The Thatcher family have also yet to give their blessing to the erection of the statue.
THE government has blocked a giant statue of Margaret Thatcher in Parliament Square over fears it will be vandalised, The Sun can reveal.
A campaign to honour the Iron Lady has submitted a planning application to Westminster City Council for permission for the 10ft-tall bronze to be erected.
It depicts Britain’s first female Prime Minister in “a resolute posture looking towards the Parliament with a stern gaze”, their submission claims.
But a formal objection has been lodged by the Royal Parks Agency and the Department for Culture, Media and Sport.
The ministry and its quango – which owns the small strip of land where its site is proposed – insist the project has not received the Thatcher family’s permission.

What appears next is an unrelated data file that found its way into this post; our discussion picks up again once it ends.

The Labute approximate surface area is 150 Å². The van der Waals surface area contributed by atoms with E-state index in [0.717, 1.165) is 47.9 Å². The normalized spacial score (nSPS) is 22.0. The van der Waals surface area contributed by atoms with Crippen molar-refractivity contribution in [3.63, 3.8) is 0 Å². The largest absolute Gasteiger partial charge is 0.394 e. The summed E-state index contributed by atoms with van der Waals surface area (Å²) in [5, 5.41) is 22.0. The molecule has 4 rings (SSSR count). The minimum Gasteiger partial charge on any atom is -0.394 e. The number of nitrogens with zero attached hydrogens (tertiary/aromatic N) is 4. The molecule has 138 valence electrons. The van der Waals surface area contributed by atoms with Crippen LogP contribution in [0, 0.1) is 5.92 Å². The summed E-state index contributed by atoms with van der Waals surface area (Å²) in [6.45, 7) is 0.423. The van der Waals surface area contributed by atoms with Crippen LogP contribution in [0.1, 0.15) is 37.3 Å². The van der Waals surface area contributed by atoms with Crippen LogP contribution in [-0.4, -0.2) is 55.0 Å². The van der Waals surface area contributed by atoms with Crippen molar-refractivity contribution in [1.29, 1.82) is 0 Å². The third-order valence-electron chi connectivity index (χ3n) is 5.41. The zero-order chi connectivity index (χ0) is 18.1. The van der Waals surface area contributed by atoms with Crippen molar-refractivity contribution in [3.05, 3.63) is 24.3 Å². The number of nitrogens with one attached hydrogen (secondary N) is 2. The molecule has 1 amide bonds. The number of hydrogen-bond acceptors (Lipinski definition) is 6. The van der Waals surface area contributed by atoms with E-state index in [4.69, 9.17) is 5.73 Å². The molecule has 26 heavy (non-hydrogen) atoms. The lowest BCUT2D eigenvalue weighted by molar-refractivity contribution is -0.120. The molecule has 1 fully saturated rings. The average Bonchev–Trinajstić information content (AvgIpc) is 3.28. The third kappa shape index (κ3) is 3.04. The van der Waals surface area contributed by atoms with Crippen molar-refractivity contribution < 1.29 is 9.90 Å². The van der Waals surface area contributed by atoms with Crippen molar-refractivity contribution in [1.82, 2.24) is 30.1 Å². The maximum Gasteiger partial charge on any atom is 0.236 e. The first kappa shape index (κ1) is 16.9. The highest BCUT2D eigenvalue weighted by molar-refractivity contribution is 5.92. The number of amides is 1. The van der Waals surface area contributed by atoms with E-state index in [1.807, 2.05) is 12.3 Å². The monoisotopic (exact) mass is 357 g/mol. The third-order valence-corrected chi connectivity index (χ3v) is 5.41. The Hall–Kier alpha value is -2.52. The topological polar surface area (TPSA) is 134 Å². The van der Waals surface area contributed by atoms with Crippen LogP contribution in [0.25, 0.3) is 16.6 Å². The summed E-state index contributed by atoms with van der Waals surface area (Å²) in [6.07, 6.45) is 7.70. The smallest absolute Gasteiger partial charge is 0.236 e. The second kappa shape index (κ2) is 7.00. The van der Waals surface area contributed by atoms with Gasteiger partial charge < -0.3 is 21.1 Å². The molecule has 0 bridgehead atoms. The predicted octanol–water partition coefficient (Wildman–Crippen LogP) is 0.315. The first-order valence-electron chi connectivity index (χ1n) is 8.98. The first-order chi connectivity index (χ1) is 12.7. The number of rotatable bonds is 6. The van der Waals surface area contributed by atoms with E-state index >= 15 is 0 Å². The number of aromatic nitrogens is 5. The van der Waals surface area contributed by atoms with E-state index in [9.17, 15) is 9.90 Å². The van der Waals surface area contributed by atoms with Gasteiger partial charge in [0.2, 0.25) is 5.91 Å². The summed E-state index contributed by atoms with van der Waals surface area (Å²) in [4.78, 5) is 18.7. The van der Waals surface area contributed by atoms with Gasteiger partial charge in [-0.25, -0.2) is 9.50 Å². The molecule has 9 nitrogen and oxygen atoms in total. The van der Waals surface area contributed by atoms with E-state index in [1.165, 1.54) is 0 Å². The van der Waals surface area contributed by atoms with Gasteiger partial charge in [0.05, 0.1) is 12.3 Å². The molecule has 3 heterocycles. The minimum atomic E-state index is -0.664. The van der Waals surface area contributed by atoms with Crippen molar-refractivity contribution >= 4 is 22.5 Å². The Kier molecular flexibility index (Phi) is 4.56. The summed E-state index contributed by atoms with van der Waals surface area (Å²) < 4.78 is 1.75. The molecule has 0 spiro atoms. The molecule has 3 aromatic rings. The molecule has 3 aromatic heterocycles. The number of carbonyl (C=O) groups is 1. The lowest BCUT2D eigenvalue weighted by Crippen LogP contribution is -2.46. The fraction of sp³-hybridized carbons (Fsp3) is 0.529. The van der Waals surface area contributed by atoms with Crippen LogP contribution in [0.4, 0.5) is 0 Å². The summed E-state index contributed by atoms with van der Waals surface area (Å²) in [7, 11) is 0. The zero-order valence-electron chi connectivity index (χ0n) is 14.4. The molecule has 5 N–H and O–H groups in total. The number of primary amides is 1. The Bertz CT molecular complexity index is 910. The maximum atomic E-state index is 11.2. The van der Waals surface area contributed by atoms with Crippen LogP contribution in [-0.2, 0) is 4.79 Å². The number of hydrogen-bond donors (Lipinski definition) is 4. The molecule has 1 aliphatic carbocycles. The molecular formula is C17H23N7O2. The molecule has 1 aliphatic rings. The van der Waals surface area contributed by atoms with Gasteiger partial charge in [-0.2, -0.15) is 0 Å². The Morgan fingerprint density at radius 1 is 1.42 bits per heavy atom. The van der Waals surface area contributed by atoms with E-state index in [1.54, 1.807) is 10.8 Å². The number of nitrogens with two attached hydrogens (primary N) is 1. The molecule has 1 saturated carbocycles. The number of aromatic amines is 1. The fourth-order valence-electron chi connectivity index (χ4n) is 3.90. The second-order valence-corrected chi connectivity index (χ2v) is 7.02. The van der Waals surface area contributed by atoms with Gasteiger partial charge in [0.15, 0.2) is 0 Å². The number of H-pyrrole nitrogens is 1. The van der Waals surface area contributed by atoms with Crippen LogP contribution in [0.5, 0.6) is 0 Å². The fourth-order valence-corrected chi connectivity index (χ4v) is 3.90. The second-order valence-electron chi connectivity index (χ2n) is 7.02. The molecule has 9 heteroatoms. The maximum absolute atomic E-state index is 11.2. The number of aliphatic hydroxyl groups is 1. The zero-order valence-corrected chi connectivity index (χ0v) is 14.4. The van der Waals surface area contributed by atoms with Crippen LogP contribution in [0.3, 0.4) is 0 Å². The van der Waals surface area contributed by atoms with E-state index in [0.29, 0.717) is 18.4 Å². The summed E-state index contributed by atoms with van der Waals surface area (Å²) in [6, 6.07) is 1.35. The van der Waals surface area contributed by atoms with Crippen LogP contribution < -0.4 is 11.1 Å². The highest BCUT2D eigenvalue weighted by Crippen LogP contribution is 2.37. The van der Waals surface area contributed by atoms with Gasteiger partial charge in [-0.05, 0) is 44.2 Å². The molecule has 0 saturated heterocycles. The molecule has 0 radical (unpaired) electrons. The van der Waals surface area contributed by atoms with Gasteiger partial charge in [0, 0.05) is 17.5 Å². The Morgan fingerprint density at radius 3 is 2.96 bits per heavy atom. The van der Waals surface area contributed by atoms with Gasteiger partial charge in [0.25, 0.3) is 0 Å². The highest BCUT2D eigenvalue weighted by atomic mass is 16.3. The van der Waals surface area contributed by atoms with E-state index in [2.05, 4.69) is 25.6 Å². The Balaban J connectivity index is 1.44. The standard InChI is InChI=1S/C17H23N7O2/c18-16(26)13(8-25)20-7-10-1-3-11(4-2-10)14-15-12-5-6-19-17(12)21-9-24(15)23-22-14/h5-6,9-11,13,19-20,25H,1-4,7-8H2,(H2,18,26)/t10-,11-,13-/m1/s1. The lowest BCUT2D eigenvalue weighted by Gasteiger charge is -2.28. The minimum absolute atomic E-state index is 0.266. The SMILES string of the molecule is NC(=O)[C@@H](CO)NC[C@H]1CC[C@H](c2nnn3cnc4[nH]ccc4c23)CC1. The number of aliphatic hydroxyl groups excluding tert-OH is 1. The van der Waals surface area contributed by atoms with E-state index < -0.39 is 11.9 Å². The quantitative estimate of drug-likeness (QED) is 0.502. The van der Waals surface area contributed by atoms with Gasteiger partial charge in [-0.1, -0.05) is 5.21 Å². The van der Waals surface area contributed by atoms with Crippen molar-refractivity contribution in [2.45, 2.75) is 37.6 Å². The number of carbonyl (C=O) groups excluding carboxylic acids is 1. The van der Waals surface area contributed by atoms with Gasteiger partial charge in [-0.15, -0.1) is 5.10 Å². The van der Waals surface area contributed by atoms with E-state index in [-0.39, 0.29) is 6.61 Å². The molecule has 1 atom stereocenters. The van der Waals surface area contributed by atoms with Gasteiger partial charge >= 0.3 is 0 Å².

There are also deep fears within Whitehall that left-wing mobs will repeatedly target the statue and try to damage it.
The Sun has also been told that Lady Thatcher’s daughter Carol and son Sir Mark are also refusing to give it their blessing because they share fears over the vandalism threat.
A Royal Parks spokesman said: “Numerous times we have requested assurances from the applicant that they have approval from the family for the statue.
“To date we have not had those assurances.”
The legacy of Britain’s longest serving post-war premier, who died in 2013, is still the subject of impassioned debate. She remains a hate figure for the hard left.